On Responsibility in Devotional Leadership
Posted October 5, 2004
As much as we may hesitate to employ the term guru in referring to those not worshiped by troops of followers on a grand scale, whosoever teaches matters of bhakti is to be known as a guru. In this essay, we shall focus on the responsibility that is inherent in this guru-ness, regardless of its scale, looking at the inescapable factors we need to face in our quest for responsible and fruitful spiritual leadership.
A guru is a person who teaches by his example. As the old adage goes:
zAstroktaM dharmam uccArya svayam Acarate sadA |
anyebhyaH zikSayed yas tu sa AcAryo nigadyate ||
He, who teaches the principles of dharma described in the scriptures and follows them himself, thus instructing others, is known as an acharya.
Here, we shall not focus on the concept of acharya in the sense of a great world-teacher, or in any other unnecessarily grandiose sense. We shall employ it in the simplest and most literal sense, referring to anyone who wishes to teach on matters of bhakti and demonstrate the same through his behavior. The principle of unity in example and precept is eulogized throughout the shastras, and verily embodied in the deeds and words of Sri Chaitanya Mahaprabhu.
In our tradition, the acharya is he, who teaches the principles of the bhakti-shastras and embodies their import in his deeds. However, bhakti is not homogeneous in nature. There are diverse forms and appearances of bhakti in accordance with the eligibilities of the various recipients of bhakti. The acharya is he, who demonstrates the purest and finest variety of bhakti in his conduct, he is the beacon from which others on the path of devotion check their direction. Let us look at the different varieties of bhakti.
Srimat Rupa Goswami, in refining the concept of bhakti, has defined the desirable form of bhakti as follows:
anyAbhilASitA-zUnyaM jJAna-karmAdy-anAvRtam |
AnukUlyena kRSNAnu-zIlanaM bhaktir uttamA ||
Devoid of other desires, uncovered by jnana, karma and so forth, and favorable in the constant service of Krishna that is the highest kind of devotion.
Granted, such a standard may seem distant for many of us. Despite the loftiness of the concept of pure devotion, we must head towards the ideal. Let us glance at the ways in which devotion becomes tinged.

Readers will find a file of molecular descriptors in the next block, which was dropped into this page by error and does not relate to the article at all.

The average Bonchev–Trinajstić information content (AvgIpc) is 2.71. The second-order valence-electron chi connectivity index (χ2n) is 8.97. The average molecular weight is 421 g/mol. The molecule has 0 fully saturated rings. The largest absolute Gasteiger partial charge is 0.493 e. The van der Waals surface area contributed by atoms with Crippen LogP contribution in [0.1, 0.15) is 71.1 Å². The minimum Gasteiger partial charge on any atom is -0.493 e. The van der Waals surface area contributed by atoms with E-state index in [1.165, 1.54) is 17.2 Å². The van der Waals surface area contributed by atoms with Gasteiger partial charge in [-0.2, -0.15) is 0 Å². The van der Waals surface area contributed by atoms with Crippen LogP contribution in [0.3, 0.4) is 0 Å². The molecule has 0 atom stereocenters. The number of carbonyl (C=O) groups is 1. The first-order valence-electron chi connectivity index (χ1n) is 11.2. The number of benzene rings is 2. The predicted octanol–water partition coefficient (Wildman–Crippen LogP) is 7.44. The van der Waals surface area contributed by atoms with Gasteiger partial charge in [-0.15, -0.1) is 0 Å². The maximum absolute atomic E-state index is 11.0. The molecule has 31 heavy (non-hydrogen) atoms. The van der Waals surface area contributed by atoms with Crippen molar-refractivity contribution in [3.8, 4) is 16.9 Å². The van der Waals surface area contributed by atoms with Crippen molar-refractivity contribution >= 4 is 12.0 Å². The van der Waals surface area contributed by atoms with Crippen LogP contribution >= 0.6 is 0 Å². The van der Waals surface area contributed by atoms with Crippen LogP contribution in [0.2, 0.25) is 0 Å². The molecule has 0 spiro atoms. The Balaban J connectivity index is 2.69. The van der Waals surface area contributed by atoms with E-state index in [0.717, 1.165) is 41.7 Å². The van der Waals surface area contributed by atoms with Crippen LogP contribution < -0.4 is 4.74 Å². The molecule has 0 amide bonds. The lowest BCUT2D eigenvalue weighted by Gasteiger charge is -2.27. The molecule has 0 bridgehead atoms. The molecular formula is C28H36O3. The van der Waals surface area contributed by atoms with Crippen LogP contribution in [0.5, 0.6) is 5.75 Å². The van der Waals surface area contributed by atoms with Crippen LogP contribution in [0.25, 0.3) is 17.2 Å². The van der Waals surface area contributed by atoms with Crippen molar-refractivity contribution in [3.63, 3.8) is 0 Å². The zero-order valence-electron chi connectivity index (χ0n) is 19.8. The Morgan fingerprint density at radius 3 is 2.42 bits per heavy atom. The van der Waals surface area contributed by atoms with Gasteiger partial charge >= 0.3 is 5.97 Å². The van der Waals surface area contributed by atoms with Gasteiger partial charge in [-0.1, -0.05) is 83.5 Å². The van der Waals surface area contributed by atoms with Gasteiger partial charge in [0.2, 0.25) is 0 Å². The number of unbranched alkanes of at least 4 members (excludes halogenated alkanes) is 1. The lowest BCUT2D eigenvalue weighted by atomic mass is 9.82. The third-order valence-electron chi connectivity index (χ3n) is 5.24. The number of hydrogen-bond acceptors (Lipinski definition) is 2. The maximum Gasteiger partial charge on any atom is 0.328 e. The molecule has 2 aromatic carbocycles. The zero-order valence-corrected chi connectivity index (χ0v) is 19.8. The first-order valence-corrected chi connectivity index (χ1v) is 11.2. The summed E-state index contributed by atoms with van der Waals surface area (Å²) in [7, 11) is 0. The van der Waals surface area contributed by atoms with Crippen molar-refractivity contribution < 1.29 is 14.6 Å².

Karma-mishra-bhakti Devotion mixed with aspirations for karma. A karma-mishra-bhakta will engage in acts of devotion while hoping that through his devotional engagements he will be rewarded with comforts, praise and so forth. Visvanatha speaks of taranga-rangini, or riding on the waves of the by-products of devotional life. The danger of loosing sight of the factual goal of devotional engagement, being swayed aside by attachment for the facilities and status brought about by our engagement, is particularly grave prior to the attainment of firmness in both our practice and in our identification as Krishna-das. A person who through his behavior demonstrates more attachment to the by-products of devotion than the goal itself has certainly not attained the stage of nishtha. For him, the purpose of seva is not the eminent motivating factor any more.
Jnana-mishra-bhakti Devotion mixed with aspirations for jnana. A jnana-mishra-bhakta will engage in acts of devotion while seeking freedom from the scorching flames of samsara. He has found the path of devotion to be effective in gaining relief from distress accrued from exchanges with others, and he may frequently seek renunciation and solitude in hopes of liberating himself from factors that are causes of distress. Certainly one may seek solitude with the aim of immersing oneself in bhajana. However, if such escapism does not lead to a substantial increase in the degree of engagement in bhakti, it is but a facade in the quest for selfish equilibrium.
The shuddha-bhakta will not seek to fulfill aspirations for karma and jnana. If by the will of fate he should face the fruits of mukti and bhukti, he would not run away of them, but honor them in appropriate ways, thinking of them as the subordinate maidservants of bhakti-devi. Short of being shuddha-bhaktas ourselves, let us at least recognize the ideal and strive for it.
Guiding us on the matter of devotional engagement, Sri Jiva Goswami has delineated three distinct categories of devotion to help us discover that of which we may reap the highest benefits.